We were honored by the Opening Ceremony on Saturday by having Major General (Ret), former Marine Astronaut, and now Administrator of NASA, Charles F. Bolden Jr. who gave a short speech, about the Marine Corps history into Space.

This air show is billed as the largest Military Air Show in the U.S.A., and it’s show on Friday was a little Friday lite for the first time in this author’s memory, when it came to the MARINE AIR-GROUND TASK FORCE (MAGTF) DEMO, with fewer planes, armored vehicles, and troops, but on Saturday, the complete show returned with maximum firepower, explosions, and noise.

Then we had the Demonstration pilots of the US Navy’s F/A-18 Hornet, providing wonderful photographic opportunities, as he broke the water vapor barrier around his plane, as he did his high speed passes by the grandstands/ The USMC’s AV-8B Harrier showed it’s hovering skills, and then there was the U.S. Air Forces’ F-22 Raptor. This plane will make you drop your jaw and just stare as it pulled off several acrobatic maneuvers, that most modern day fighters planes can not pull off.

Then it’s time for the Main Act, the United States Navy’s Blue Angels! While they have done the same performance for so many years, it never gets old. Such perfection, and such grace, this group of pilots and all of their predecessors has always put me into a state of awe, and brings out the patriotism in all of us. To see the children’s faces in the crowd while watching the Angels fly, I can only just imagine, that there will be a future Blue Angel in one of them.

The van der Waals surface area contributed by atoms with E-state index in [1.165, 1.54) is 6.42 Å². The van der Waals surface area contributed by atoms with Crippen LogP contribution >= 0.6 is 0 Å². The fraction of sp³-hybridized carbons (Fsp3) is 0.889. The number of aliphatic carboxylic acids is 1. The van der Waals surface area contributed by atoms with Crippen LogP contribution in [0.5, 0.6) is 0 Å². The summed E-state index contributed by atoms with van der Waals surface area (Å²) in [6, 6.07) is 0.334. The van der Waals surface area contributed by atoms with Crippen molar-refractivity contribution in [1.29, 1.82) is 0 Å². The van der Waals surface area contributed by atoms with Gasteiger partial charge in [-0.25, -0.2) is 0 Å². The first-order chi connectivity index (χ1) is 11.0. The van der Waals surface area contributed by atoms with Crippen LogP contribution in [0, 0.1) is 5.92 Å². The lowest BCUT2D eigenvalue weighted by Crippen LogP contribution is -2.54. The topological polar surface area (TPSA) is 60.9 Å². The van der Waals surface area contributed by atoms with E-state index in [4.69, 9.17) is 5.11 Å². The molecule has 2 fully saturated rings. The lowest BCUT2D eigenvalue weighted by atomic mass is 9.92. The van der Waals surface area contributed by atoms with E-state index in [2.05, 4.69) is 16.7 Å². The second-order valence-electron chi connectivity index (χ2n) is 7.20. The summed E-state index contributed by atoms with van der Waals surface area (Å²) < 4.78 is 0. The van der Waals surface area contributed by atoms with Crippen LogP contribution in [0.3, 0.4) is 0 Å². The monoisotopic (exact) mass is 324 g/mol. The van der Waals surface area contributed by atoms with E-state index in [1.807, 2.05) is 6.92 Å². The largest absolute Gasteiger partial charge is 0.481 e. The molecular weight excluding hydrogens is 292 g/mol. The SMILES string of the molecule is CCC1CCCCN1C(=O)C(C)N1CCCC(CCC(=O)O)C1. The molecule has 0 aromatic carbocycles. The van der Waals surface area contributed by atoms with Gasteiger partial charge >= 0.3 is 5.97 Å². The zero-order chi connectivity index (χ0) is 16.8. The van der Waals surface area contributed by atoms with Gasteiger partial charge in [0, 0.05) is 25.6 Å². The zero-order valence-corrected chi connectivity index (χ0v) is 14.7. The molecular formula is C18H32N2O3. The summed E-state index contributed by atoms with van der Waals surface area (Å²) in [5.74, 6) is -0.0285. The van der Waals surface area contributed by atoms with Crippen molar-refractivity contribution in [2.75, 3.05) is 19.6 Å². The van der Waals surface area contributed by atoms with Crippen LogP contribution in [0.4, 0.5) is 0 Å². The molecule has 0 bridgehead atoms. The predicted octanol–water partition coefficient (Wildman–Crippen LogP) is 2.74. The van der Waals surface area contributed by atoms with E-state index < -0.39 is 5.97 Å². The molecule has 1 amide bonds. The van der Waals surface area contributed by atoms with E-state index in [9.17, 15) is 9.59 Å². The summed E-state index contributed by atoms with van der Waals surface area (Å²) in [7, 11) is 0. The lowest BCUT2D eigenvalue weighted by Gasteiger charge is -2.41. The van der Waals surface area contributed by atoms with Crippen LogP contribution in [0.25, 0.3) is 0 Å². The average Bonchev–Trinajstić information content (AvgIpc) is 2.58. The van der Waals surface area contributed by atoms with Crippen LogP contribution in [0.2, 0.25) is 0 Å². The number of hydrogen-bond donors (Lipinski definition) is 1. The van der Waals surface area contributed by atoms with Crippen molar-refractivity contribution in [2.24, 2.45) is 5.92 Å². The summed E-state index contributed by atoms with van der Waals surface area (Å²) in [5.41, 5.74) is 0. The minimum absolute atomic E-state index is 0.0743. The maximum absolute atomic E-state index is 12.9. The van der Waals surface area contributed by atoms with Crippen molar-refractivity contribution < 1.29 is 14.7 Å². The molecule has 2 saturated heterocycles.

Douglas Aguillard

Douglas (Doug) Aguillard is a Freelance Photojournalist who specializes in the Military & Aviation fields. Based in San Diego, CA, he is a Marine veteran., He currently is a photojournalist for the Military Press Newspaper, the Historical / Archival Dept. photographer for the Flying Leatherneck Aviation Museum at MCAS Miramar, and a very proud member of Photo Recon, and has been published in various magazines and books such as "Combat Aircraft Monthly" magazine, "Vertical " magazine, "Wings of Gold" magazine, Sikorsky Frontlines newsletter, and the San Diego Air & Space Museum's Book: "Celebrating the San Diego Air & Space Museum: A History of the Museum and it's collections".